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Leadership JournalWinter 2006

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Restoring Fallen Pastors
The road back to ministry after a moral lapse—whether physical or virtua—is long and difficult. How can the restoration process be improved?



For Russ it's a little slice of heaven—a small church in a stagnant, rust-bucket town, landlocked, with a cramped creaky building, perennial money woes, and trust issues, and with no staff other than himself.

It's nothing like his last church, Woodland—the plum assignment in his region—a thriving suburban congregation near a bustling urban center, with several paid staff, gifted leaders, superior musicians, and strong sense of its mission. And, to his family's delight, good schools, loving friends, and a really nice parsonage.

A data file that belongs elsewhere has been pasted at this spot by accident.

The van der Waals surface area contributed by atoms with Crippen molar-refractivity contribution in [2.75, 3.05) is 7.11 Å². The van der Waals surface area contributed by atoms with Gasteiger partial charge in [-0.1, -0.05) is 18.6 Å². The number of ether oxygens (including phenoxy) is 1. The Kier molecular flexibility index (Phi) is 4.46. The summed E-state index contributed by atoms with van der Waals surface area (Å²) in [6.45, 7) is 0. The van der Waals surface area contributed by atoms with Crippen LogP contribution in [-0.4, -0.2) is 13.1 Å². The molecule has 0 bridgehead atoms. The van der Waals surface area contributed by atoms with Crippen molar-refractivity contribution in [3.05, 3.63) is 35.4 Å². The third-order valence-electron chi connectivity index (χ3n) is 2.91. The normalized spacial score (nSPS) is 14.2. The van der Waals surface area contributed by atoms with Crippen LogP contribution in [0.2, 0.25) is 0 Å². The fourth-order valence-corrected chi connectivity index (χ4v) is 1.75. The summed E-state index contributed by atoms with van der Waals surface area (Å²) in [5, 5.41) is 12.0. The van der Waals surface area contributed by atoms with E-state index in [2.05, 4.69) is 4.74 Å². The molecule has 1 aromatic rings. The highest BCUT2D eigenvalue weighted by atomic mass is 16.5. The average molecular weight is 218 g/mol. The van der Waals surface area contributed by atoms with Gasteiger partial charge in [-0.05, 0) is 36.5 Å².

This church has little of that. But for Russ, it's heaven—because he almost lost everything. Russ got hooked on internet pornography. Russ's addiction led to an emotional attachment outside his marriage and eventually a physical encounter. That's when he confessed to his wife and his denominational supervisor.

And life, as he knew it and loved it, ended.

Russ is not the only pastor whose story goes like this. No one knows how many of the 19,200 pastors required to leave ministry each year do so because of a moral lapse. In our surveys over the years, up to 12 percent of pastors confess inappropriate physical involvement outside of marriage. Churches knew how to handle adulterers—"kick 'em out" being the leading response. But the internet makes pornography readily available, and denominational law, in most cases, doesn't adequately address this new category of moral lapse.

In one poll, Leadership found 38 percent of pastors said internet pornography was a temptation to them. That temptation only grows as technology delivers porn to the pastor's study, and the best protective devices systems can be eluded.

"I installed a filter that includes two accountability partners who receive ...



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